This sumptuous still life represents one of the finest examples of Jean Michel Picart’s work, an artist of Flemish origin who occupied a significant place in Paris during the Grand Siècle. Fred Meijer once attributed the large canvas to Picart in cooperation with Willem van Aelst (1627–1683 circa), a painter from Delft who lived in France between 1645 and 1649. He thought the latter was the author of the composition on the right-hand side of the painting made up of plums and peaches. However, after viewing the present painting in the original (he had previously examined it only from a photograph), he re-attributed the painting entirely to Picart and considered it to be inspired by a Still life painted by Aelst in 1649, and conserved in the Prinsenhof Museum, Delft (53.5 x 65 cm). The subject of the latter is in fact the same, with the small snail at the centre of the composition and a blue velvet cloth partially covering the marble table. Taking into consideration the date of Aelst’s painting, Fred Meijer dated Picart’s Still life to the early 1650s.

In this superb canvas, the artist from Antwerp shows his ability to depict every realistic detail meticulously; from the defects on the fruit peel to the withering leaves, down to the precious cloth covering the table and the curtains in the background. It also shows the painstaking attention to detail that was typical of the great Flemish tradition and, at the same time, the taste for lush nature appreciated in the Paris of Louis XIV. Picart was so admired for these abilities that Félibien included him in his list of “Noms des peintres les plus celebres et les plus connus anciens at modernes” (A. Felibien, Entretiens sur les vies et sur les ouvrages des plus excellents peintres anciens et modernes, Paris, 1666–1668).

This appreciation is also testified by the great success his still-life paintings enjoyed during the second part of the 1600s, when they were sought after by many French collectors and by the Sun King himself who, in the 1670s, appointed him as court painter. Numerous works by the Flemish painter were in fact kept in the royal palaces of Versailles and Marly, as reported by an inventory of the period, which cites a still life that can be identified with the present painting.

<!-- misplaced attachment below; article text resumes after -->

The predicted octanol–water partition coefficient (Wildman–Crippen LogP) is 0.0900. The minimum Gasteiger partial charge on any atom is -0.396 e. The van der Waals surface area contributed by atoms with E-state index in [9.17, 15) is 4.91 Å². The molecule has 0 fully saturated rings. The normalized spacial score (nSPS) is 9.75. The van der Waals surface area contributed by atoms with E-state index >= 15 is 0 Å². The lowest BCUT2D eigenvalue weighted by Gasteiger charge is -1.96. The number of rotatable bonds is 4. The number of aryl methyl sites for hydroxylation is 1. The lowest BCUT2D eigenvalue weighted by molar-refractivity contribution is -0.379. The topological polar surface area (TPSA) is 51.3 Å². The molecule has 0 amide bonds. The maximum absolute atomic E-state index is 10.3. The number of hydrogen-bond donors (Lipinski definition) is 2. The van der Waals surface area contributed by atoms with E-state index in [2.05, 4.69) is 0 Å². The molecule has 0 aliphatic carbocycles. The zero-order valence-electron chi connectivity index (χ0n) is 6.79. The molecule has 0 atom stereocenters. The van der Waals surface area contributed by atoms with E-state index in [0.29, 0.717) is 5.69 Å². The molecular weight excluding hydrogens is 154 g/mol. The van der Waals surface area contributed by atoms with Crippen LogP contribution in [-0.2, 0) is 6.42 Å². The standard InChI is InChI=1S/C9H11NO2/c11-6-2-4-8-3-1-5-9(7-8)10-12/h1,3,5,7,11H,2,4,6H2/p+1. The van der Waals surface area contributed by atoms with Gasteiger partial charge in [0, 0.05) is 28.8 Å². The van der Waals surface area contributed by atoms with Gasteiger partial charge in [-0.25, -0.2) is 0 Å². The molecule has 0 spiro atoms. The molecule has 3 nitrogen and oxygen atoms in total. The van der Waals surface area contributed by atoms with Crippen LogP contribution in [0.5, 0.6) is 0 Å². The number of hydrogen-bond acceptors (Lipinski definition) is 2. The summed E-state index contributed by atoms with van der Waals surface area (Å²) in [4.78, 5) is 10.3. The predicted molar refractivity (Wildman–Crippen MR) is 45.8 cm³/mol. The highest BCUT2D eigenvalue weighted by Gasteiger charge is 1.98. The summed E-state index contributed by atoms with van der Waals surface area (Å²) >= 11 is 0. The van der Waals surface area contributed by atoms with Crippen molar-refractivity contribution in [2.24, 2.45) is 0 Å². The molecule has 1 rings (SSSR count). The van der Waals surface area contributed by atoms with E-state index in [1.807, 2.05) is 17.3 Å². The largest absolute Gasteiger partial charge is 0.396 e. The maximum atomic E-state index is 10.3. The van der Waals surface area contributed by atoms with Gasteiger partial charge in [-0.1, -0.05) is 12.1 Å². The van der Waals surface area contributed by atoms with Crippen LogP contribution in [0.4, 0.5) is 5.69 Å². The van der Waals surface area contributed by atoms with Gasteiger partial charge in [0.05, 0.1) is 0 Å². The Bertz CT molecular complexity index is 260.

25.04.2017 - 18:00

Realized price: **
EUR 393,400.-
Estimate:
EUR 120,000.- to EUR 160,000.-

Jean Michel Picart


(Antwerp 1600–1682 Paris)
A still life of a basket of flowers and a mound of fruit on a sculpted stone table, partly covered with a blue velvet, gold-and-silver fringed cloth with drapery and a stone column in the background,
oil on canvas, 115.5 x 159.5 cm, framed

Provenance:
possibly the painting described by Guiffrey in the inventory of King Louis XIV;
with J. Kugel, Paris, 1971 (advertised in Revue du Louvre, no. 3);
sale, Christie’s London, 7 July 2000, lot 45, sold for £ 410,750 (as Jean-Michel Picart in collaboration with Willem van Aelst);
with Richard Green, London;
sale, Sotheby’s New York, 24 January 2008, lot 55, sold for $ 601,000 (as Jean-Michel Picart in collaboration with Willem van Aelst and revised in a saleroom notice to Jean Michel Picart);
with Bernheimer-Colnaghi, Munich/London;
Private collection, Bavaria

Literature:
M. Faré, Le Grand Siècle de la Nature Morte en France, Le XVIIe Siècle, Geneva 1974, p. 97, illustrated

We are grateful to Fred Meijer for re-confirming that this painting is a fully autographed work by Jean Michel Picart. It is registered in the database of the RKD under no. 71903.

This sumptuous still life represents one of the finest examples of Jean Michel Picart’s work, an artist of Flemish origin who occupied a significant place in Paris during the Grand Siècle. Fred Meijer once attributed the large canvas to Picart in cooperation with Willem van Aelst (1627–1683 circa), a painter from Delft who lived in France between 1645 and 1649. He thought the latter was the author of the composition on the right-hand side of the painting made up of plums and peaches. However, after viewing the present painting in the original (he had previously examined it only from a photograph), he re-attributed the painting entirely to Picart and considered it to be inspired by a Still life painted by Aelst in 1649, and conserved in the Prinsenhof Museum, Delft (53.5 x 65 cm). The subject of the latter is in fact the same, with the small snail at the centre of the composition and a blue velvet cloth partially covering the marble table. Taking into consideration the date of Aelst’s painting, Fred Meijer dated Picart’s Still life to the early 1650s.